Editor in Chief: Moh. Reza Huwaida Wednesday, October 24th, 2018

Kabul: Life Threatening Winter


Kabul: Life Threatening Winter

According to Afghanistan's National Environmental Protection Agency (EPA) Kabul will get less snow this winter but will see higher levels of pollution. They warn that if Kabul residents do not pay special attention to what they use as fuel, the pollution levels will increase and will cause more disease. In the past few years, especially in the past few months, the percentage of patients with pollution-related illnesses has increased. Officials from Indira Gandhi Children's Hospital says about 200 children who suffer from respiratory illnesses are brought to the hospital for treatment each day as a result of increasing pollution. Therefore, the capital residents should be aware of life threatening upcoming winter. However, the Ministry of Public Health says they have plans to deal with the problem of pollution, should it increase. They say that in cooperation with the EPA they will announce an emergency situation and people will be banned from going to heavily polluted areas and schools will be closed for a period of time.
The bitterly cold winter can be more dreadful when imagine with the highest number of internal and external displacements, homelessness, jobless, widespread production of pollution and growing insecurity; since the start of the March, 2016 more than 450,000 people have been displaced in the country and thus the officials admit their failure due to insufficient financial resources to meet the challenge. Statistics show that currently the number of internally displaced people across the nation is estimated to be over 1.2 million in total. And about one million people are expected to return to Afghanistan by the end of March 2017 from Pakistan mainly due to tension strains increased between two countries.
Frequently, Afghan capital city had been recognized as one of the unhealthiest in the world, surrounded by hills that trap pollution for days. The customary smoke producing fuels, old cars, lack of standard roads, accumulation of garbage and overpopulations are counted as major factors. Afghanistan’s capital, a city built for half a million people but currently there are about four million people. Only 5 percent of Kabul’s homes are connected to actual sewerage systems, while most household waste flows straight into open roadside drains. Often their effluvia do not make it far enough to join the floating hypodermic needles and assorted muck of the Kabul River. According to health experts, air pollution is now the greatest cause of death, killing thousands of people a year – more than from war, terrorism, road accidents or HIV and Aids. Air pollution is also bad in other Afghan cities such as Herat, Kandahar, Jalalabad and Mazar.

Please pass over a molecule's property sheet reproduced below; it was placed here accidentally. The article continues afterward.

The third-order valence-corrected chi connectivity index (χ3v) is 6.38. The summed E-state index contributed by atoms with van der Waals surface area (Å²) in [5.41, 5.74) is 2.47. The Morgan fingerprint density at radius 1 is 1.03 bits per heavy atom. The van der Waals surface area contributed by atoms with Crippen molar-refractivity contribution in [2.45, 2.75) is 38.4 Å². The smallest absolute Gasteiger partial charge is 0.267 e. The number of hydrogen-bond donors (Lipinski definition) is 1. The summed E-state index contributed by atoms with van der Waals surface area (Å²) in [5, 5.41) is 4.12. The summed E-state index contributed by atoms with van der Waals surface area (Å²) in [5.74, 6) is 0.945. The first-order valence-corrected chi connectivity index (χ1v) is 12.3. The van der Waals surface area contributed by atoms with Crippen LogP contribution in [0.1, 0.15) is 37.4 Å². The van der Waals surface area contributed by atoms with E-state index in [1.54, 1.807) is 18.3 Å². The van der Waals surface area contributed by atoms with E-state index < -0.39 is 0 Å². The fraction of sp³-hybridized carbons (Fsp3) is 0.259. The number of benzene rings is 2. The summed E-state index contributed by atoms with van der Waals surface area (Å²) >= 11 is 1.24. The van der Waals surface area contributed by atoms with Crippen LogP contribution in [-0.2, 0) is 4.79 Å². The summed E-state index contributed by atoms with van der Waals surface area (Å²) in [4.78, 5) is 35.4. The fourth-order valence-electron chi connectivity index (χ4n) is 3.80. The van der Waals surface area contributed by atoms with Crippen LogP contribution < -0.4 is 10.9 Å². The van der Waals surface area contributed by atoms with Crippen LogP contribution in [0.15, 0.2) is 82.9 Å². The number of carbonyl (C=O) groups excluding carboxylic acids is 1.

In non-winter seasons, the emissions of old cars reportedly cause 70 to 75 per cent of air pollution in Kabul. And yet, tens of thousands of second-hand, substandard cars are imported every year, and the resulting air pollution may lead to an estimated 3,000 yearly fatalities, according to the Afghan Ministry of Health. In fact, Afghanistan has become a junkyard for old cars. Import of old cars (anything over five years) need to be banned. Those in the West who were going to pay $1,000 to impound their old cars have now found a way to make $1,000 on those old cars by selling them to people who ship them to Afghanistan, there should be strict control over the exhaust pollution of cars. Regular technical checks must be imposed. Those who don't pass emission tests must be heavily fined and the cars must not be issued permits. Over the years, due to population growth and the increasing number of such vehicles on the road, the problem has grown more challenging, and it is viewed that everybody is now susceptible to [health hazards caused by] air pollution in Kabul.
As reflected in UNEP former reports, most of the fuels used in Afghanistan do not comply with international standards and contain high levels of lead. Lead in the environment that poisons the brains of Afghan children living in urban sprawls and reduces their learning ability and other air pollutants that are threatening the public health every day, killing many citizens every day. More than 70 per cent of the country's eastern and southeastern forests have been cut down to export wood to feed neighboring country highly lucrative lumber business - an enterprise that serves only to line the pockets of Afghanistan's warlords-cum-statesmen. Moreover, the mismanagement of pistachio forests has not only damaged the eco-balance in northeastern parts of the country, but it has left tens of thousands without a source of income. However, as per article 15 of Afghanistan's constitution, the state is obligated to adopt necessary measures to protect and improve forests as well as the living environment.
Finally, the fight against environmental pollution is as much important as to fight against terrorism! Government has to update the system of garbage collection, control of walking old cars from Kabul streets, ban the import and use of substandard fuel, and as soon as possible commence the new Kabul project to expand the city; Because a large population produces a large amount of garbage, and with no systematic garbage collection and garbage disposal result larger piles of garbage and pollution.  On the other hand, public media, educational system, civil society, police and etc must collaboratively work to promote the culture of how to live in a city. We should be aware that lack of public awareness and lack of culture of urban life is a big part of problem as here the last thing on people’s minds is air quality and the environment.

Mohammad Zahir Akbari is the newly emerging writer of the Daily Outlook Afghanistan. He can be reached at mohammadzahirakbari@gmail.com

Go Top